What Are Stem Cells?
Stem cells are cells found in bone marrow and other organs. They can develop into any type of tissue that exists in the fully developed body, including any kind of blood cell: red blood cells, white blood cells, or platelets.
Because of their unique, regenerative properties, stem cells offer new hope for a variety of diseases, including diabetes mellitis, stroke, osteoporosis, heart disease and, more recently, COPD. Scientists are interested in using stem cells to repair damaged cells and tissues in the body because they are far less likely than to be rejected than foreign cells that originated from another source.
Types of Stem Cells
There are two types of stem cells that doctors work with most in both humans and animals: Embryonic stem cells are derived from a blastocyst, a type of cell found in mammalian embryos and adults stem cells which are derived from the umbilical cord, placenta or from blood, bone marrow, skin, and other tissues.
Embryonic stem cells have the capacity to develop into every type of tissue found in an adult. Embryonic stem cells used for research develop from eggs that have been fertilized in vitro (in a laboratory). After they are extracted from the embryo, the cells are grown in cell culture, an artificial medium used for medical research. It is atop this medium where they then divide and multiply.
Adult stem cells have been found in many organs and tissues of the body, but, once removed from the body, they have a difficult time dividing, which makes generating large quantities of them quite challenging. Currently, scientists are trying to find better ways to grow adult stem cells in cell culture and to manipulate them into specific types of cells that have the ability to treat injury and disease.
Where Do Stem Cells Come From?Stem cells are either autologous, coming from your own body, or, allogenic, coming from another person who donates them. Many experts believe that autologous stem cells are much safer than allogenic because with allogenic stem cells, there is a greater risk of rejection by the immune system. The International Cellular Medicine Society, (ICMS), however, believes that many diseases would respond well to allogenic stem cell therapy and that patients must weigh the potential, long-term benefits with possible risks before making a decision.
Stem Cell Therapy and COPD
There is much controversy going on in the world of stem cell therapy and COPD. Why? While autologous stem cell treatment without manipulation is legal in the United States, without manipulation, treatments are not likely to be clinically relevant. For stem cell treatments to be clinically relevant, millions of stem cells need to be implanted into a designated recipient. Because generating millions of stem cells is difficult once they are removed from the body, scientists must manipulate them somehow to produce larger quantities. The FDA says that manipulation turns them into prescription drugs, and that this practice must therefore be tightly regulated. Stem cell advocates don't agree with the FDA's stand on this, and are currently fighting to get this changed.
How Do Stem Cells Help the Lungs?
Theoretically speaking, if the regenerative processes in the lungs can keep up with the destructive, inflammatory processes caused by smoking and other airway irritants that ultimately lead to COPD, the lungs would be able to maintain homeostasis, (balance) and lung tissue and function can be preserved.
Recent studies conducted on both animals and humans have revealed that stem cells contribute to lung tissue regeneration and protection, and thus administration of stem cells derived from exogenous sources may be an innovative way to treat COPD. In fact, current research reports that stem cells:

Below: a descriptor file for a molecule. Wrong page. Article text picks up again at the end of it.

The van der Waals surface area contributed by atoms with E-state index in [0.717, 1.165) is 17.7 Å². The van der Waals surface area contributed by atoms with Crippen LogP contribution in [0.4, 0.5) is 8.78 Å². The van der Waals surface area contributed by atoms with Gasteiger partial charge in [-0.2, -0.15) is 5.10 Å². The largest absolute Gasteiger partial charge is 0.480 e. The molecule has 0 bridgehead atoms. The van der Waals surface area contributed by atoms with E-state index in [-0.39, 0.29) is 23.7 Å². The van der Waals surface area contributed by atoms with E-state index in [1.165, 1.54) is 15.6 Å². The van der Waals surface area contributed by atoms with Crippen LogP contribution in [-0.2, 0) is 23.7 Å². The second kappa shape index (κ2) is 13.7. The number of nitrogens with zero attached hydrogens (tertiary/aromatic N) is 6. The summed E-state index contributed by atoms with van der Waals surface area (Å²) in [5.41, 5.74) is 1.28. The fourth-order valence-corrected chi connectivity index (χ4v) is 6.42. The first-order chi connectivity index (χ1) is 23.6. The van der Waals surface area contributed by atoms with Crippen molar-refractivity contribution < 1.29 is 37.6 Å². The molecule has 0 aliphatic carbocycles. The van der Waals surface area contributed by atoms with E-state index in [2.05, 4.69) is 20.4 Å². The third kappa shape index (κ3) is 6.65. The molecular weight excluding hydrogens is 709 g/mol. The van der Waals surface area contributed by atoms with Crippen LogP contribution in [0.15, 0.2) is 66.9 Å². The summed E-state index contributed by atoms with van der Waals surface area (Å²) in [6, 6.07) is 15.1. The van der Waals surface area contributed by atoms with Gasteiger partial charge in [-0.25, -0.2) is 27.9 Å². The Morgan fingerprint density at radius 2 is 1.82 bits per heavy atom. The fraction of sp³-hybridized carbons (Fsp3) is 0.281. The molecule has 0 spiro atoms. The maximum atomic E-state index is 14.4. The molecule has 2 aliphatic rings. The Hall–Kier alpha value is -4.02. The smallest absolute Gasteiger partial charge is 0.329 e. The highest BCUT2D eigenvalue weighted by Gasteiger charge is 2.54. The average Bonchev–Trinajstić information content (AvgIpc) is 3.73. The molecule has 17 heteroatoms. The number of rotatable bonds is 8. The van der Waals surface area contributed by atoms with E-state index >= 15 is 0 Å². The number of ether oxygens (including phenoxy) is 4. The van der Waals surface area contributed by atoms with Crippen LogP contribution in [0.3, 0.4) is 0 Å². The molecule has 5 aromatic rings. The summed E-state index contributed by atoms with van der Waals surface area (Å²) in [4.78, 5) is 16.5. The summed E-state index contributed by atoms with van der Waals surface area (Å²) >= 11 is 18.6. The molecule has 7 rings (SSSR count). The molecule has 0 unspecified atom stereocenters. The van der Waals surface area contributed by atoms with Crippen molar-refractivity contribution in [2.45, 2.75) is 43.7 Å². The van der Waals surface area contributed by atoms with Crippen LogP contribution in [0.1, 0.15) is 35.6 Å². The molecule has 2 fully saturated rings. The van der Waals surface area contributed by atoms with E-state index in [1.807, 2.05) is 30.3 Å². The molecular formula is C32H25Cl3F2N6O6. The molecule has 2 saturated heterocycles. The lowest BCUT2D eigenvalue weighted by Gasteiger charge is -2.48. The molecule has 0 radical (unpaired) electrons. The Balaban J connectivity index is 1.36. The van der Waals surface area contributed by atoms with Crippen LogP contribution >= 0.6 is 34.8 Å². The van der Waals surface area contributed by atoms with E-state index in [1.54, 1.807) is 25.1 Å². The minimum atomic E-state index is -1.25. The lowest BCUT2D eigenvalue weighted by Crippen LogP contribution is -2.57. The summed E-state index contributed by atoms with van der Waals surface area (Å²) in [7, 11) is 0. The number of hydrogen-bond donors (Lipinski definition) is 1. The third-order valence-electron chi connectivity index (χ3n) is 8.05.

- have the potential to better treat and possibly cure, many types of diseases;
- protect lung tissue through suppression of inflammation;
- trigger production of repairitive growth factors;
- improve pulmonary emphysema in rats;
- accelerate regeneration of the alveoli and blood vessels of the lungs after lung volume reduction surgery in rats.
Risks Involved With Stem Cell Therapy
While additional research is underway to further assess the safety and efficacy of stem cell treatment for COPD and other diseases, there are certain risks that have been clearly identified, primarily with allogenic stem cell therapy:
- graft versus host disease
- tumor formation
- inappropriate migration of cells to other areas of the body
- immune system rejection
Stem cell therapy for COPD is in its infancy, but even so, brings great hope to many patients who have exhausted other forms of COPD treatment. Before considering stem cell therapy, however, do your homework. There are clinics out there just waiting to take advantage of desperate people. No medical clinic in the U. S. will currently provide stem cell therapy with manipulation for COPD, though some medical institutions may enroll patients with COPD into research studies on stem cell therapy. If you participate in such a study, make sure it is approved by the review board of the institution. Learning all you can about the risks and benefits involved will enable you to make an informed decision and one that is best for you and your family.
Are you interested in learning more about stem cell treatment for COPD? Be sure to visit the Alternative Therapy Support Forum and read my interview with stem cell therapy pioneer Barbara Hanson.
Tillie L Hackett, Darryl A Knight, and Don D S. Potential role of stem cells in management of COPD. Int J Chron Obstruct Pulmon Dis. 2010; 5: 81–88. Published online 2010 April 7.
The National Institute of Health for Stem Cell Research. Stem Cell Basics. Updated April 9, 2009.
Shunsuke Ohnishi and Noritoshi Nagaya. Tissue regeneration as next-generation therapy for COPD – potential applications. J Chron Obstruct Pulmon Dis. 2008 December; 3(4): 509–514. Published online 2008 December.